Managing multiple marine protected areas is a complex, long-term undertaking, and requires many moving parts. Started in Central California in 2007, the CCFRP project grew to include statewide coastal areas in 2017. Today, the project engages recreational fishermen and the sportfishing industry, charter companies, captains, resource managers, non-governmental organizations (NGOs), scientists, three California State University campuses (SJSU, Cal Poly San Luis Obispo and Cal Poly Humboldt) and three UC campuses (UC Santa Barbara, UC San Diego and UC Davis). 

Hamilton and collaborators will assess whether nearshore fish populations and ecosystems inside the protected areas differ in size, numbers, biomass, diversity and species composition from those outside the areas. This data will help researchers assess whether conservation goals are being met and will also contribute to data on fish populations (a.k.a. stock). Both undergraduate and graduate students at SJSU and partner institutions participate as science crew on the scientific fishing trips, helping to collect data, tag and release captured fish.  

Data and research findings will be used by the Ocean Protection Council, the California Department of Fish and Wildlife (CDFW), and the Fish and Game Commission to make decisions about how to manage the statewide network of marine protected areas. The National Oceanic and Atmospheric Administration (NOAA) Southwest Fisheries Science Center will also use the information, along with the CDFW, to conduct stock assessments on nearshore fish stocks, which help to set fisheries regulations and annual fishing quotas.

“The project is also highly beneficial for… recreational anglers (fishing enthusiasts) in California, teaching them about the marine protected areas,” explains Hamilton. “People have significantly more positive opinions of MPAs after they get to see for themselves that there are more fish, bigger fish, and a higher diversity of species inside the marine protected areas. The longer they volunteer and participate in our program, the stronger those positive opinions become.”

Understanding Weather, Climate and the Ocean Environment

Thomas Connolly, associate professor of physical oceanography at MLML, studies ocean circulation, coastal winds and the ways they impact ocean life and chemistry. “Currents and water properties near the coast are influenced by a wide range of processes, including wind, tides, waves and ocean turbulence,” explains Connolly. “Unraveling these complex and interrelated physical processes is important for understanding how marine ecosystems respond to changes in weather and climate.”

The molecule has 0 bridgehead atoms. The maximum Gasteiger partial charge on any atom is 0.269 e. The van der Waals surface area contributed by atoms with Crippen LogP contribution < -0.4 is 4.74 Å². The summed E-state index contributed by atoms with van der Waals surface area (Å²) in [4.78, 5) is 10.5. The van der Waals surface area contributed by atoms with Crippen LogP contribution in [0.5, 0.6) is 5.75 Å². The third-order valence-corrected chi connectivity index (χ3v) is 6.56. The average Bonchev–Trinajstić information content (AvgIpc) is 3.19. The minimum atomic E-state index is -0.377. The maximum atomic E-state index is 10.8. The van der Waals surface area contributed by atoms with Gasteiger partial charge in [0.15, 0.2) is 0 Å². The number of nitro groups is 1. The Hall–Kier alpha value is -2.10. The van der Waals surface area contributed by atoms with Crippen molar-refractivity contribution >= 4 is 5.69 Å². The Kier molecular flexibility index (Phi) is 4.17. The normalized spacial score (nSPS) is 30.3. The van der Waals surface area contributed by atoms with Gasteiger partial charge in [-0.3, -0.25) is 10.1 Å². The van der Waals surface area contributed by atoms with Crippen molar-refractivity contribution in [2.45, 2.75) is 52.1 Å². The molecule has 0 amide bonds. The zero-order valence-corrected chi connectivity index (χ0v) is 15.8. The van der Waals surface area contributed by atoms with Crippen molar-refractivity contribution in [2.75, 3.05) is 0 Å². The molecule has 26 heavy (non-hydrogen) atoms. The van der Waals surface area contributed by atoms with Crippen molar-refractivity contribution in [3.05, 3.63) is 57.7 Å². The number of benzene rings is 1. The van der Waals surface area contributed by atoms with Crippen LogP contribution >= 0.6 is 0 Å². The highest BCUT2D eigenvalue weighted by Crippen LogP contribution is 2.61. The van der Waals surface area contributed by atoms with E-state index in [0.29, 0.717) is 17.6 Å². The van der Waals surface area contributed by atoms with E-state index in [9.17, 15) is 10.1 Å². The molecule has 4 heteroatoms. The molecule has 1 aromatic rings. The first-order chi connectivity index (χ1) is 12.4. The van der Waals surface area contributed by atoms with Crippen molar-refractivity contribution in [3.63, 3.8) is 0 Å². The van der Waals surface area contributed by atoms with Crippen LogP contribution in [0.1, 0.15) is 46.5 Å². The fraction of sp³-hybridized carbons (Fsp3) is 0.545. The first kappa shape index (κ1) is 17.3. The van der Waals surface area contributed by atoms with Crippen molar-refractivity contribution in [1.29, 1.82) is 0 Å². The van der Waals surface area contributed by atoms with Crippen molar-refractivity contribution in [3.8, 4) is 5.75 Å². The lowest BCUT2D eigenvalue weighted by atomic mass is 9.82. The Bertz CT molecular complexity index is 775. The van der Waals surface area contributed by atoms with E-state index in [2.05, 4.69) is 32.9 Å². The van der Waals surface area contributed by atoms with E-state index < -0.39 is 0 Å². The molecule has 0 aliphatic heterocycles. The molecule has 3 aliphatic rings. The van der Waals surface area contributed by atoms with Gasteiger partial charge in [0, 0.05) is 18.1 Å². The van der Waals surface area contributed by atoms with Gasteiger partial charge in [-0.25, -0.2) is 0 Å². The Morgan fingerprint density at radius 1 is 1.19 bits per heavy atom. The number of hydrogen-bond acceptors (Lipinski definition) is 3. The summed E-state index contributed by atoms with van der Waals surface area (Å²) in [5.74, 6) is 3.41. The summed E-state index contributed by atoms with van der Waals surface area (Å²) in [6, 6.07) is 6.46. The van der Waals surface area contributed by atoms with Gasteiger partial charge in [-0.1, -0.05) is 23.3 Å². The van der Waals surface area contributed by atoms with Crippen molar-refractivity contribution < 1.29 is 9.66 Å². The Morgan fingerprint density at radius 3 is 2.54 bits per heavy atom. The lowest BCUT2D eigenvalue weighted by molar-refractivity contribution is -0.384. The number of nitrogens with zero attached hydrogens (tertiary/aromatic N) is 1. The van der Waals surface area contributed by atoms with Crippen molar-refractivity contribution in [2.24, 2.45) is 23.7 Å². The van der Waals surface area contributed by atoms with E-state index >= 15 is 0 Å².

Students on a research cruise. Photo by Thomas Connolly.

Students on a research cruise. Photo by Thomas Connolly.

Connolly just received a three-year grant for $405,733 from the National Science Foundation to study how ocean currents along the coast respond to changes in wind and weather. The collaborative study, involving doctorate, master’s and undergraduate students at SJSU, UC Santa Cruz, Cal Poly San Luis Obispo and the Virginia Institute of Marine Science, will examine the interaction of wind, ocean temperature and currents at San Luis Obispo Bay in central California. Because of their unique patterns of ocean currents, bays like this are prone to low concentrations of dissolved oxygen, an environment which can be harmful to marine life. Instruments secured to the seabed, together with equipment on research vessels, will capture measurements of flow, turbulence, temperature, salinity and dissolved oxygen at a front that separates the warmer water within the bay from colder water farther offshore. 

The data gathered will reveal how ocean winds impact the environment below the waves. Findings will be displayed in bilingual Spanish and English graphic art displays at a local aquarium and educational settings like the annual MLML Open House event. Illustrated aerial and side views of the San Luis Obispo Bay region will show different water temperatures, current patterns, and ecological elements such as phytoplankton blooms and hypoxia.

The PIs on this project also work closely with NOAA regional associations in monitoring and modeling ocean physics, biogeochemistry, and Harmful algal blooms (HABs) along the California coast. These organizations communicate findings routinely with a variety of stakeholders, including resource managers, tribes and shellfish growers.

Keep up with MLML’s latest research.